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Common Core | Q&A

A Systemic Approach to Digital Learning Initiatives

As school districts prepare for the implementation of Common Core State Standards or Career and College Readiness standards, as well as online assessments, the Alliance for Excellent Education has released a report, "The Nation's Schools Are Stepping Up to Higher Standards," that identifies four interrelated challenges facing school districts and seven interconnected areas of education that the Alliance asserts can benefit from digital learning and technology.

Sara Hall is the director of digital learning for the Alliance. She is one of the people behind the Alliance's first annual Digital Learning Day, "a national campaign that celebrates teachers and shines a spotlight on successful instructional practice and effective use of technology in classrooms across the country." Through that event, the Alliance realized that school districts had an urgent need for support in their efforts to advance digital learning in the classroom, and it was the impetus behind the creation of the report.

Following up on this report and its suggestions, the Alliance plans to announce a new initiative called Project 24, "a district-level effort to provide school districts with useful tools that will assist them in reaching college- and career-ready standards through systemic planning for the effective use of technology and digital learning over the next twenty-four months," according to the Alliance. "The groundwork on Project 24 is currently being done, and the official call to action will begin on Digital Learning Day 2013," which will take place Feb. 6.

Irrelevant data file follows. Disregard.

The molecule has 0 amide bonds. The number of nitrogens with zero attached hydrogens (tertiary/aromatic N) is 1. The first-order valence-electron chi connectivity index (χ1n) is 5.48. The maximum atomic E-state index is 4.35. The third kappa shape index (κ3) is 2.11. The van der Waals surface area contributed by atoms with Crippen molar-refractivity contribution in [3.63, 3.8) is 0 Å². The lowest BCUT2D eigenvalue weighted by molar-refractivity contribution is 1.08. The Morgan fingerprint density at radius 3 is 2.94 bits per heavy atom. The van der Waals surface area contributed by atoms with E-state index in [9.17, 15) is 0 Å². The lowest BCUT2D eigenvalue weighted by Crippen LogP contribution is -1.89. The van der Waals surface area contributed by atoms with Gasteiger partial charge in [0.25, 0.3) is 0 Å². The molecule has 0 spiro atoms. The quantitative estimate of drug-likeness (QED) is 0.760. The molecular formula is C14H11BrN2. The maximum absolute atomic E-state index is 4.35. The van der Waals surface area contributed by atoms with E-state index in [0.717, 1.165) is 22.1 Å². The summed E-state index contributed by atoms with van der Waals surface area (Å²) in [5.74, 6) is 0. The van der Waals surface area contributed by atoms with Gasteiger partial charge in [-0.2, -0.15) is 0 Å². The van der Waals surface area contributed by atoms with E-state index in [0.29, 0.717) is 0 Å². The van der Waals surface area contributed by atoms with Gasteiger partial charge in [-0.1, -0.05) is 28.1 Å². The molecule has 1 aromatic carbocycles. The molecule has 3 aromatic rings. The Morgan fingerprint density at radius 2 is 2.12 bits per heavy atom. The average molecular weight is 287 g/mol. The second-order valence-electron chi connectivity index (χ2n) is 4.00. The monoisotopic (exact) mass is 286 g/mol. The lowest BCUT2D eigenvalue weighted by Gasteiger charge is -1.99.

In this interview, Hall discusses the role of digital learning in education and how school districts can effectively plan their digital learning initiatives.

Leila Meyer: How do you define digital learning?

Sara Hall: When people in ed tech read "digital learning," they morph that into online or virtual learning, and that is one specific piece of what we're talking about, but we actually define digital learning as any instructional practice that effectively uses technology to strengthen the learning experience.

So it's a very broad definition of digital learning and it really does encompass data, the use of time, professional learning, all of those pieces. But I always have to remind people that our definition is a very broad definition. It includes that one pillar of online learning but many, many other pillars as well.

Meyer: What is the main benefit of digital learning?